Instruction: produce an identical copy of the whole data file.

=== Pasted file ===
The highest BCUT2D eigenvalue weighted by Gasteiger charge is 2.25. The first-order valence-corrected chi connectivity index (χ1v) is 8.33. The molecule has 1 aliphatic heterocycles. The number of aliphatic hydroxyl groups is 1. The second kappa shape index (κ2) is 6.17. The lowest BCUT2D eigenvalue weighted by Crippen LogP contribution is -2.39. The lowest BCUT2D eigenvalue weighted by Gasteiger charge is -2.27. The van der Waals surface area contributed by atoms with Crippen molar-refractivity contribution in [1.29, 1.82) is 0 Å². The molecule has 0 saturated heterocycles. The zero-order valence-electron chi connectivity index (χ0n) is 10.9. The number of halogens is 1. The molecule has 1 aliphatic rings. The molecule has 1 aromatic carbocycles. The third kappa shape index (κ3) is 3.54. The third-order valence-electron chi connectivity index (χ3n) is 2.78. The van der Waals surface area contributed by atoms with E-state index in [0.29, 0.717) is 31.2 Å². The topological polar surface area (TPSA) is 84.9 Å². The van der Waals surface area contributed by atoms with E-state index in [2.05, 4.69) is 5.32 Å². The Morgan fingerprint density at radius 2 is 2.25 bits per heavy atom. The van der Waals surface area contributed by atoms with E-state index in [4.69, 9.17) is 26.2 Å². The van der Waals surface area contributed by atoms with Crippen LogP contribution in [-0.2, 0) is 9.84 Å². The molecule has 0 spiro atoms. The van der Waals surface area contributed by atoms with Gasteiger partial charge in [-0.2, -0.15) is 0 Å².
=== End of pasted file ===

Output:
The highest BCUT2D eigenvalue weighted by Gasteiger charge is 2.25. The first-order valence-corrected chi connectivity index (χ1v) is 8.33. The molecule has 1 aliphatic heterocycles. The number of aliphatic hydroxyl groups is 1. The second kappa shape index (κ2) is 6.17. The lowest BCUT2D eigenvalue weighted by Crippen LogP contribution is -2.39. The lowest BCUT2D eigenvalue weighted by Gasteiger charge is -2.27. The van der Waals surface area contributed by atoms with Crippen molar-refractivity contribution in [1.29, 1.82) is 0 Å². The molecule has 0 saturated heterocycles. The zero-order valence-electron chi connectivity index (χ0n) is 10.9. The number of halogens is 1. The molecule has 1 aliphatic rings. The molecule has 1 aromatic carbocycles. The third kappa shape index (κ3) is 3.54. The third-order valence-electron chi connectivity index (χ3n) is 2.78. The van der Waals surface area contributed by atoms with E-state index in [0.29, 0.717) is 31.2 Å². The topological polar surface area (TPSA) is 84.9 Å². The van der Waals surface area contributed by atoms with E-state index in [2.05, 4.69) is 5.32 Å². The Morgan fingerprint density at radius 2 is 2.25 bits per heavy atom. The van der Waals surface area contributed by atoms with E-state index in [4.69, 9.17) is 26.2 Å². The van der Waals surface area contributed by atoms with Crippen LogP contribution in [-0.2, 0) is 9.84 Å². The molecule has 0 spiro atoms. The van der Waals surface area contributed by atoms with Gasteiger partial charge in [-0.2, -0.15) is 0 Å².